All states require appraisers to be state licensed or certified in order to provide appraisals to federally regulated lenders. Some states require appraisers to be licensed or certified to provide appraisals for other parties as well. To become licensed or certified, you must pass an examination that is administered by your state’s appraisal board. Because state requirements vary, contact your state’s regulatory agency for specific requirements. The Appraiser Qualifications Board (AQB) of The Appraisal Foundation is authorized by Congress to establish the minimum requirements for Certified General Real Property Appraiser and Certified Residential Real Property Appraiser classifications, and the AQB provides recommended minimum requirements for the Licensed Real Property Appraiser and Trainee classifications. Descriptions for the four categories can be found on The Appraisal Foundation Web site.


Are There Different Categories of Real Estate (Real Property) Appraisers?
The Appraiser Qualifications Board (AQB) of The Appraisal Foundation is authorized by Congress to establish the minimum requirements for Certified General Real Property Appraiser and Certified Residential Real Property Appraiser classifications, and the AQB provides recommended minimum requirements for the Licensed Real Property Appraiser and Trainee classifications. Descriptions for the four categories can be found below (more information can be found on The Appraisal Foundation Web site):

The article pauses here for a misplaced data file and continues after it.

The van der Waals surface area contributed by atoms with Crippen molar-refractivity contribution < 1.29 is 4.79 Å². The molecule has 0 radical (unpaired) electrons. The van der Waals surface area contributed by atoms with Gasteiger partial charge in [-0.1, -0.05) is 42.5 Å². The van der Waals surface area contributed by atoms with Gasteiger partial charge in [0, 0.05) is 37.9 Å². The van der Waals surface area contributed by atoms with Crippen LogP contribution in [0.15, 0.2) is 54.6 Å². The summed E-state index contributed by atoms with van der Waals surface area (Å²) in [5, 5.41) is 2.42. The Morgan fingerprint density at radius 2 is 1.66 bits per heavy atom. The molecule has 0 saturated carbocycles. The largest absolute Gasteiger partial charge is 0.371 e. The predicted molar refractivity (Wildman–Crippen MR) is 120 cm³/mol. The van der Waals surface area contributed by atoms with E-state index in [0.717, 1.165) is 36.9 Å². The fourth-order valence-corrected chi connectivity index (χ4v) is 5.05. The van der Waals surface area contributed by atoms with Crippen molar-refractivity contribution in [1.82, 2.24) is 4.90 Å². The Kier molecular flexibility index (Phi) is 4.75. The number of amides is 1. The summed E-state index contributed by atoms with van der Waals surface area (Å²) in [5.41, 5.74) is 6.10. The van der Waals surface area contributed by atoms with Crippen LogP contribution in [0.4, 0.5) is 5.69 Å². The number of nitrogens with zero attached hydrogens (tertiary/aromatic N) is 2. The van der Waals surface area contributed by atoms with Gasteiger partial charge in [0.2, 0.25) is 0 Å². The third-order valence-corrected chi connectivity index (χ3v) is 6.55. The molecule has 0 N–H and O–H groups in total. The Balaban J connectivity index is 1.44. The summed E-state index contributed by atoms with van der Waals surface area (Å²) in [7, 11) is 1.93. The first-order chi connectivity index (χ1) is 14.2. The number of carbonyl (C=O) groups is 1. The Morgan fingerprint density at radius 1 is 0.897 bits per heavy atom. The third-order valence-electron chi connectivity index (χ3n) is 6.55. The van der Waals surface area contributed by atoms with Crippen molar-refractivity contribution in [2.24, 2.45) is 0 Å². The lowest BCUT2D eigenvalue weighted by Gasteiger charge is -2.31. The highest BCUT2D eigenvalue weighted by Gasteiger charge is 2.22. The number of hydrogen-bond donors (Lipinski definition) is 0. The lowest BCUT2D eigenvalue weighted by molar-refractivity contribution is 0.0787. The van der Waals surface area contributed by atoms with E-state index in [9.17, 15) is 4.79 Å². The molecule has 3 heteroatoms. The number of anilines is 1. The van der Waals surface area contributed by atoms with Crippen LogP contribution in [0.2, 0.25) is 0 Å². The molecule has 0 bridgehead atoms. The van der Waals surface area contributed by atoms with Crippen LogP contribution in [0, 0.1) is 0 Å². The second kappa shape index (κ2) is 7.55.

• Appraiser Trainee: Someone who is qualified to appraise those properties, which the supervising certified appraiser is qualified to appraise.
  • Licensed Real Property Appraiser: Someone who is qualified to appraise non-complex one to four units having a transaction value less than $1,000,000 and complex one to four residential units having a transaction value less than $250,000. This classification does not include the appraisal of subdivisions.